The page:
Releasing your finger you'll drop you into the Hub to read the message, or you can just reverse the gesture and go back to working within the current app.
The BlackBerry Hub is always the leftmost pane on the homescreen and can be accessed either by the swipe up then right gesture or by tapping the small indicators at the bottom of the screen. Those immediately take you to the respective pane. You can swipe your finger over them to quickly scroll through all homescreen panes if you're not sure where to find the thing you're looking for.
We'll get back to Hub in a moment - it's the heart of BlackBerry 10 and perhaps the strongest weapon against competing OSes.
There's one more important swipe gesture that will come in use often - a swipe from the top. This has two functions. On the homescreen it brings out a dropdown, hosting all sorts of quick toggles (Settings, Rotation lock, Bluetooth, Wi-Fi, Alarm and Notifications). When you are in an app, it brings out an app-specific list of options (think Menu key in Android).
That's a handy way to replace a dedicated Menu button, though things are a bit inconsistent and some apps do have a menu button in the bottom right corner of the screen. Another issue is that quick toggles are only accessible on the homescreen, so you have to exit the current app if you want to switch Wi-Fi on, for example. This defeats the purpose of quick toggles.
The BlackBerry 10.1 update allows to customize the notifications for each app - you can set the tone, switch vibration and the LED alerts on/off based on the account.
The BlackBerry Q10 packs a dual-core Krait processor and 2GB of RAM. The BB 10 OS has been tailor-made for this hardware (or vice-versa) and everything is fast and fluid.
The 3.1" screen is very responsive and doesn't miss taps.
Once you get used to all the swipe gestures, BB 10 OS can be fast to operate, but the problem is getting there in the first place. It's a problem we think Windows 8 has too - without an obvious UI element (e.g. a button), a user will have to interact with invisible things that only come into the open when you do the right gesture. BlackBerry will have a hard task of educating its users about these not-so-obvious gestures.
If the swipe down for quick toggles -or- app options (which may be elsewhere) wasn't confusing enough, the Hub makes it even more confusing. But we'll get to that later on in the Messaging section.
On the positive side, once we got used to those, the gestures get pretty intuitive. So much so in fact that we found ourselves swiping up on other phones, too.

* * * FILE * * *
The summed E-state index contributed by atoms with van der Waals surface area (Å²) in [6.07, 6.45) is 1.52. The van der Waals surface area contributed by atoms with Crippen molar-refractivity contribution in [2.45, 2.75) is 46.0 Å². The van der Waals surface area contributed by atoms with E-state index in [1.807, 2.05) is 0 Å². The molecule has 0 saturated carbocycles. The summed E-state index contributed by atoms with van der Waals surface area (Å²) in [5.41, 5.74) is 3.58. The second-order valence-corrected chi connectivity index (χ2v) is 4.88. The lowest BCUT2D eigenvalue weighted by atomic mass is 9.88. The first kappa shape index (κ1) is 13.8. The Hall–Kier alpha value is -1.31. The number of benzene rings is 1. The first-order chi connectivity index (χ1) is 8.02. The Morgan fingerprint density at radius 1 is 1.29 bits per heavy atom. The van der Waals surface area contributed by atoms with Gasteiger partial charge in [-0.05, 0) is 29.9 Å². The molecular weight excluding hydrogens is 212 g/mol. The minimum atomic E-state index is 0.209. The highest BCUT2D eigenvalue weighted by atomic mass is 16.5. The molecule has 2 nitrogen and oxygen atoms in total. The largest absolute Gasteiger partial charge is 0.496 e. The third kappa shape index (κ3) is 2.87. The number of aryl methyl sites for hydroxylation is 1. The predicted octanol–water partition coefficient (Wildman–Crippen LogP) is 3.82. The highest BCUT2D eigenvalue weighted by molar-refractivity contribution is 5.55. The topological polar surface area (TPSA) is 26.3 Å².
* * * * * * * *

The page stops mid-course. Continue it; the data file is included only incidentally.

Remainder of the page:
But the OS does not yet feel like a perfectly polished product - we had several cases of the calendar or camera crashing, other apps had some issues too. And while most of the time the interface is buttery smooth, there are occasional lags. And don't get us started on BlackBerry Link, the PC suite. It's highly annoying.
BlackBerry Balance requires BlackBerry Enterprise Services to run, but once enabled it will split the apps on the phone into two - personal and work apps. Files created within work apps are secured by AES256 encryption and are not accessible from personal apps.
Switching between work and personal apps is done by swiping down in the app drawer and picking one of the two modes. The separation between work and personal files however means that you might have to download apps twice if you want to use them both for work and play.
If you're using your own personal BlackBerry Q10 for work, the IT department can set up what apps will install automatically on the device and what email accounts will be added. They can remotely wipe the work data in Balance too (when you quit or lose your phone), but personal data remains intact.
Voice commands are all the rage these days - everybody's got them, including BlackBerry. It's not a character like Siri or smart like Google Voice Search, but the Voice Command app on the BlackBerry Q10 is still fairly usable.
You can ask it to call someone, send them an email or text or BBM, schedule an appointment or leave yourself a note. Other options include searching the phone or the Internet and you can update your social networking accounts too - tweet, post a new Facebook status or LinkedIn status.
The app cannot answer questions and it can't tell jokes, which are two of the most commonly used extra features of voice assistants. More importantly, it can't change settings (like toggling Wi-Fi on/off) or launch apps (there isn't even any integration with the native BB10 maps application).